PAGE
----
This is, however, an unreal assumption, for it is incredible that such complete economic nationalism could be securely entrenched. It would in each country be constantly menaced by the resistance of the economic interests it was repressing. It is too directly opposed to natural economic development to be permanently possible. An intensification of the present economic nationalism would thus bring new dangers, without even the advantage of establishing a known and recognized policy which would end the friction that now arises from uncertainty.
What, then, of the prospects for the future? Will economic nationalism increase or decline? Those who take the former view will find their strongest argument in the fact that, in the absence of deliberate decision and action, the mere drift of policy is bound to be in that direction. The pressure which separate interests exercise on the government is almost always in order to secure action which means a more nationalistic policy. The interests which lose by such a policy are more dispersed and less organized. A policy composed, as most policies have been, of the sum of sectional demands, means a nationalistic policy. A wiser policy needs to be collective and deliberate. It depends upon the wisdom and power of governments, and the good sense of those upon whom their authority depends. The case of those who expect an intensification of the present nationalism is therefore obviously a strong one. Nevertheless, the reasons for expecting policy to move in the opposite direction are also strong.
Lessons taught by the past are rarely learned; but immediate suffering is a more effective schooling. World trade is now demonstrating its real value by its disappearance. The destruction of world currency by nationalism is showing us unmistakably what we have lost. Under the pressure of necessity, leadership is reappearing in some countries. The monetary policy of the Federal Reserve Board, for example, is courageous and determined, and needs probably only a less pessimistic national psychology to become effective. In other cases, the same necessity as produced a national temper which gives leadership a chance; the success of the conversion loan in Great Britain may be cited as an illustration. These instances may seem irrelevant to a discussion of nationalism. But they are in fact closely related to it; for nationalism will be restrained if government can govern. If collective control can really make the res publica effective over sectional interests, collective wisdom will have its chance.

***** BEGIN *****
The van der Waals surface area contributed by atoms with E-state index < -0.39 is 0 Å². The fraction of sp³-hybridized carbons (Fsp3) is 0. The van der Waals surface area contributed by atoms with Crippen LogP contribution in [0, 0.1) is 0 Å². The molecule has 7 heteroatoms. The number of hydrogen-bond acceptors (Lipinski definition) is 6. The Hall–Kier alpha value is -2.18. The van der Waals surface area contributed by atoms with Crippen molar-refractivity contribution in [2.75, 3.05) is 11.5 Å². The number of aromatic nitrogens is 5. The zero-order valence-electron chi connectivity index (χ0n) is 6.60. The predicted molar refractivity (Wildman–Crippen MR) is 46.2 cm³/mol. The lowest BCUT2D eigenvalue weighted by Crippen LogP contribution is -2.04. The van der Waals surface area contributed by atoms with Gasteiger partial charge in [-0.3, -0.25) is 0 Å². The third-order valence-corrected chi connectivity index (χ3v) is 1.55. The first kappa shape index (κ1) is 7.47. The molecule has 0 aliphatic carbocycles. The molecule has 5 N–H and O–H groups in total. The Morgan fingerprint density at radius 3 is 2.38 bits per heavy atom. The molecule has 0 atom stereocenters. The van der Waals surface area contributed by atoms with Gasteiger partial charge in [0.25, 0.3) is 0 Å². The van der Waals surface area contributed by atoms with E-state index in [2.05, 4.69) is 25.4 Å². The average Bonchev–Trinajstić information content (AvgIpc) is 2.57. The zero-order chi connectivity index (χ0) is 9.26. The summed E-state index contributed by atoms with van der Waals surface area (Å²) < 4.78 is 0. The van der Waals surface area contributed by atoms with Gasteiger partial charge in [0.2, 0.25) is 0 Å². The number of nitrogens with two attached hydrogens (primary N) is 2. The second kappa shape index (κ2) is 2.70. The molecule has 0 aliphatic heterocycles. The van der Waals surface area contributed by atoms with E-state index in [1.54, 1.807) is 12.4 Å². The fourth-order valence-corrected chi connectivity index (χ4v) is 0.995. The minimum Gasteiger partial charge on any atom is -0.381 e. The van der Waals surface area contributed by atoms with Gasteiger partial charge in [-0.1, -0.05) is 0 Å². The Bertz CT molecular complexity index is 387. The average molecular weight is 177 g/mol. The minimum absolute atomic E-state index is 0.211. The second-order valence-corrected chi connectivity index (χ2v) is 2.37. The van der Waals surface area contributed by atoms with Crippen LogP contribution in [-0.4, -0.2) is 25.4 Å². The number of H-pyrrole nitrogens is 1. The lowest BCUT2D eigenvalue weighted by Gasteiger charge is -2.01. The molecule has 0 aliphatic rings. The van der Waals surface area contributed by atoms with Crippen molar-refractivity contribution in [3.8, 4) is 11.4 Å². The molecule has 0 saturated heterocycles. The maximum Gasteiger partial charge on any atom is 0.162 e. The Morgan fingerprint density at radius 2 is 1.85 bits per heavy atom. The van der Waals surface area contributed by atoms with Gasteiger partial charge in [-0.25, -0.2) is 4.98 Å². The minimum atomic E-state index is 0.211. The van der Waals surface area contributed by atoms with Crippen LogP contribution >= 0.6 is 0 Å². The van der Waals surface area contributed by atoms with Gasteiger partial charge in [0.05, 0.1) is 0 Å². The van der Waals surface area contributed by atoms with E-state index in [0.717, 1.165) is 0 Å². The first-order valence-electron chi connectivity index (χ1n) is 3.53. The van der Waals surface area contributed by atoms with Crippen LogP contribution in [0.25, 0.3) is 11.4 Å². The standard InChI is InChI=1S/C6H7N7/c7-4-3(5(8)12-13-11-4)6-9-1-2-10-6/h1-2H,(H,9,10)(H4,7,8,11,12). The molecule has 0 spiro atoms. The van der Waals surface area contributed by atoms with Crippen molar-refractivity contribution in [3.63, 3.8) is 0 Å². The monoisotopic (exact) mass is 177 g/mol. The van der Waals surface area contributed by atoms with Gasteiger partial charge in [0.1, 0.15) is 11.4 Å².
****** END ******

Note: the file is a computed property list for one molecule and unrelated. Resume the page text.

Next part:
Indeed, if we take not a near but a distant view, the answer to our question can hardly be in doubt. The whole tendency of modern industrial development is towards a large scale organization which is only compatible with secure access to markets which are larger than those comprised within national frontiers. The economic life of the world, as it grows and finds expression through all the multitudinous activities of man, implies more and more world trade and a world order. It is incredible that government policies should permanently obstruct this natural and inevitable development. Ultimately policies must be adapted to the requirements of the actual life of the world. A world order must be established; the conditions of secure intercourse must be assured. Economic nationalism must be a passing phase in the world's history.
Yes, the ultimate answer is certain. But the immediate answer is doubtful. In this, as in other spheres, we may drift on till natural forces at last compel a solution after decades of intervening anarchy and disaster. Or we may, by deliberate policy, anticipate the conclusion and avoid the intermediate period of suffering and distruction. The issue depends upon a few great countries; upon their recognition that they cannot abdicate their responsibilities for the fate of a world which must be determined mainly from their decisions, or isolate their own fortunes from a world of which they are, and cannot but be, integral units. Nationality has been for many years the form in which the aspirations of man for liberty and free development have found their expression; nationalism is the abuse of nationality which now threatens all that it has given or promised with destruction. The present situation is the greatest challenge ever given to the constructive and collective intelligence of man.